AssessmentsSyncope: Clinical practice
USMLE® Step 1 style questions USMLE
USMLE® Step 2 style questions USMLE
A 76-year-old man comes to the office because of a brief loss of consciousness 2 hours ago. He was having dinner with two friends when he looked "pale" and slumped in his chair. He regained consciousness after about two minutes. He has a history of hypertension and coronary artery disease, which has been treated with two stents. His temperature is 36.8°C (98°F), pulse is 145/min, respirations are 18/min, and blood pressure is 90/68 mm Hg. Cardiac auscultation shows no murmurs. An ECG is obtained and the rhythm strip is shown below. Which of the following is the most likely diagnosis?
Content Reviewers:Rishi Desai, MD, MPH
Presyncope can lead to syncope, so you can think of it as a spectrum of the disease.
The immediate treatment of an individuals with syncope or presyncope starts with laying the individual supine, with legs elevated if possible to help venous return to the heart and restore adequate brain perfusion.
Finally, you should attempt to arouse the individual without trying to raise them up until they’re ready.
Ok so once the individual has regained consciousness, the next step is to identify the cause.
This discharge may in turn be triggered by urination, defecation, coughing, prolonged standing, or a stressful event like seeing blood and needles.
That’s when mild external pressure on the carotid bodies in the neck is enough to induce this reflex response.
It can be triggered by a tight collar, shaving, or head turning. Most patients with neurocardiogenic syncope experience a prodrome, which is a period of symptoms lasting at least a few seconds just prior to losing consciousness.
The prodrome is usually associated with some precipitating event, and it may include dizziness or lightheadedness, a sense of being warm or cold, pallor, nausea, abdominal pain, sweating, palpitations, visual blurring, having poor hearing, and hearing strange sounds.
In neurocardiogenic syncope there’s usually a normal physical examination and a normal ECG, and the good news is that these patients usually recover quite nicely.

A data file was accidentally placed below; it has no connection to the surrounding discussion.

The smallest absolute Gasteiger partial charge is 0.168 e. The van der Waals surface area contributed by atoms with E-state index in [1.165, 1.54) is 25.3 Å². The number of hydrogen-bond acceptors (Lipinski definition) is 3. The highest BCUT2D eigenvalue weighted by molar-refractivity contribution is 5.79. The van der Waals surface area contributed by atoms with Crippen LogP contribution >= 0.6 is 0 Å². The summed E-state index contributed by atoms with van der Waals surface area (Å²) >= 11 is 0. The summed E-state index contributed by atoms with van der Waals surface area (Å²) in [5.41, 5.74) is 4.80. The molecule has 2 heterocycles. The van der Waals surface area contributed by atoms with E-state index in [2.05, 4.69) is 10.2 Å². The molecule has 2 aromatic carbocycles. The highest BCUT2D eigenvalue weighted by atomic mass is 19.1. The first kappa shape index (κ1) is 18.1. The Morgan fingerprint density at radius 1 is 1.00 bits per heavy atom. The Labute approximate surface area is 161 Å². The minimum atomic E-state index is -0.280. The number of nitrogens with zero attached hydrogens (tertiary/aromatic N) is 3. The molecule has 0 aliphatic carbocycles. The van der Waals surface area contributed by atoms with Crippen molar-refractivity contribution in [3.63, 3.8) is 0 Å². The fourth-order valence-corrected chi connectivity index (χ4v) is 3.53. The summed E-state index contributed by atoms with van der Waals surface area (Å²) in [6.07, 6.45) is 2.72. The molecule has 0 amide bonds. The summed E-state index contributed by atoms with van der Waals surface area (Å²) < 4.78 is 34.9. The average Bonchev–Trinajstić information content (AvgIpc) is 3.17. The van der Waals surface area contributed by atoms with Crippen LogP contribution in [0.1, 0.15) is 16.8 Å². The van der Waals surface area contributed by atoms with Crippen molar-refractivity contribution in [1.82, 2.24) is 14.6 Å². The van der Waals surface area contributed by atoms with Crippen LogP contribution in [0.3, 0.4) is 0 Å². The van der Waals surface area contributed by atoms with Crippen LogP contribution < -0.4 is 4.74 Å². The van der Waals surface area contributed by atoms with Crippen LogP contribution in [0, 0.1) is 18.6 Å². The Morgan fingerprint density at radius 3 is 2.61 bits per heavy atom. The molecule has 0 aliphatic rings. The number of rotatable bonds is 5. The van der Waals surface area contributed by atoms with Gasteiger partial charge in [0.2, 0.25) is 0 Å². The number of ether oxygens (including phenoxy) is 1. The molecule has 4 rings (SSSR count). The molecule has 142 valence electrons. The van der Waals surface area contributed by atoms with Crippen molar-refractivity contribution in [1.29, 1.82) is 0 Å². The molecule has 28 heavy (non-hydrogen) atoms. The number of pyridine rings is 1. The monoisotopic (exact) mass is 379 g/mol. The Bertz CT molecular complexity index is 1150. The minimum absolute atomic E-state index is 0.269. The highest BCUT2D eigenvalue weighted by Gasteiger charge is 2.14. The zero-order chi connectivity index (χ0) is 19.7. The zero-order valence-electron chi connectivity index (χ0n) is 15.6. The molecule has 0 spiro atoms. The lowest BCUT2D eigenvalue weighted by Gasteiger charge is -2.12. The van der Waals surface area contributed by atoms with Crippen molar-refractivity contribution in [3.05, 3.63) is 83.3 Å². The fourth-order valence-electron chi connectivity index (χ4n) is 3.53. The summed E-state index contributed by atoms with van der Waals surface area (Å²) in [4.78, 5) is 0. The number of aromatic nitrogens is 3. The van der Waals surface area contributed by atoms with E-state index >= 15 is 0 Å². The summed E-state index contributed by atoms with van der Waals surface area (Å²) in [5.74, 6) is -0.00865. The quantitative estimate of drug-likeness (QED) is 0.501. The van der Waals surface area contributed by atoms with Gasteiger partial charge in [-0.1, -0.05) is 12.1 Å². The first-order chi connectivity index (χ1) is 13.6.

Another common cause is orthostatic hypotension, which is defined by either a drop in blood pressure of more than 20 mmHg or a reflex tachycardia of more than 20 beats per minute, when a person goes abruptly flom lying down or sitting to standing up.
And there’s also typically a set of prodromal symptoms that a patient feels before fainting.
The main cause of orthostatic hypotension is low blood volume due to dehydration, which doesn't really affect constriction, but if you have low blood volume plus blood pooling in the veins, then there’s less blood available in the systemic circulation.
Elders, pregnant women, and patients taking certain medications are predisposed to develop symptomatic orthostasis, including medications that block vasoconstriction - such as calcium channel blockers, beta blockers, alpha blockers, and nitrates, diuretics, which affect volume status and electrolyte concentrations, and medications that prolong the QT interval like antipsychotics and antiemetics.
Typically, when that’s the cause, patients don’t return to normal neurologic function immediately after regaining consciousness.
Risk factors for cardiac syncope include a strong family history - so having a close relative with sudden cardiac death or myocardial infarction before 50 years old, history of heart disease, and symptoms consistent with heart disease like chest pain, palpitations, or shortness of breath.
Arrhythmia is the most common serious cause of cardiac syncope, but it can be intermittent and require cardiac monitoring.
Also, a severe hemorrhage, can cause hypovolemia and result in syncope.
Patients with syncope and a very strong headache could have a possible subarachnoid hemorrhage.